You will explore a range of performance styles, from documentary and verbatim theatre to forum theatre and devised/physical theatre and dance. In particular, the course provides a unique opportunity to explore creatively how the performing arts can be developed as a discipline and applied to the world at large, as a way of thinking and conceptualising business, as an educational tool and as pure artistic endeavour.

How to apply

Apply here: http://bucks.ac.uk/applynow/

Funding

There are a range of funding opportunities for postgraduate students which include sponsorship, bursaries, scholarships and loans: http://bucks.ac.uk/fees_funding/postgraduate-masters-scholarships/

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Channel your creativity and join a multi-skilled team to develop the next generation of video games. On our arts-based MA, you’ll join the vibrant games and technology community based here in Cambridge that includes Guerrilla, ARM, Frontier Developments, Jagex and Ninja Theory. Read more
Channel your creativity and join a multi-skilled team to develop the next generation of video games. On our arts-based MA, you’ll join the vibrant games and technology community based here in Cambridge that includes Guerrilla, ARM, Frontier Developments, Jagex and Ninja Theory.

Your course will have a new home in Compass House, which will extend our campus along East Road. You’ll have the latest technology at your fingertips and be able to collaborate with other students on innovative projects to hone your skills.

See the website http://www.anglia.ac.uk/study/postgraduate/computer-games-development-art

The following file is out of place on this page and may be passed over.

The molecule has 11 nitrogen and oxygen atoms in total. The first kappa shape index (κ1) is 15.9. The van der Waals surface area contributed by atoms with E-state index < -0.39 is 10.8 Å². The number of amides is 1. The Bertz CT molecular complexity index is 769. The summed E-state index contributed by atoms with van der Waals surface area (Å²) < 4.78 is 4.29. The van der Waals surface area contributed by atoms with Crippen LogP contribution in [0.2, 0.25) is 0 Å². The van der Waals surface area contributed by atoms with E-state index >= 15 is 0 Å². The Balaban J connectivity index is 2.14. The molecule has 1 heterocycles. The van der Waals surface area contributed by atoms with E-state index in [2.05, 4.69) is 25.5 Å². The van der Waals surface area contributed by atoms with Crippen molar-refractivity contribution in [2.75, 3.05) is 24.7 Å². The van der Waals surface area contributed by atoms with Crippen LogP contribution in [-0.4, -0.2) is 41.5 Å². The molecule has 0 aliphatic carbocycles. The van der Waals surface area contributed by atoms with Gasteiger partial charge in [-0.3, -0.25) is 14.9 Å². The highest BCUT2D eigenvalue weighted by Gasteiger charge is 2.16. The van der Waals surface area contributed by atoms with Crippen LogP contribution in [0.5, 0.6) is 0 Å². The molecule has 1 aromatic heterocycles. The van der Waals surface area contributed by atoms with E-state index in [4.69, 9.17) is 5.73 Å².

If you have a degree in an art and design or computer games-related subject, our course will allow you to specialise in games art at Master's level.

Based in the inspiring environment of our new Compass House Games Centre, you’ll learn all about best practice in the games industry. We’ll encourage you to work in design production teams, tackling a series of creative and technical challenges with programmers and industry professionals. You'll develop your design skills and learn how to create and publish successful games across a range of platforms.

Cambridge accounts for nearly 20% of the UK computer games industry, so it's a great place to study as we enjoy excellent links with the major games developers in the area. What's more, our Computer Games Centre offers studio space to local indie developers, who'll share their knowledge and experience with you.

We're partners with the Global Science & Technology Forum, allowing our students access to cutting-edge research materials.

While you're studying, we'll encourage you to take on work placements and collaborate on live projects with the games industry. You’ll also have the chance to enter games events, such as Brains Eden, which Anglia Ruskin hosts every year.

This course runs in parallel with our MSc Computer Games Development (Computing), reflecting the multidisciplinary nature of games creation.

See the website http://www.anglia.ac.uk/study/postgraduate/computer-games-development-art

Careers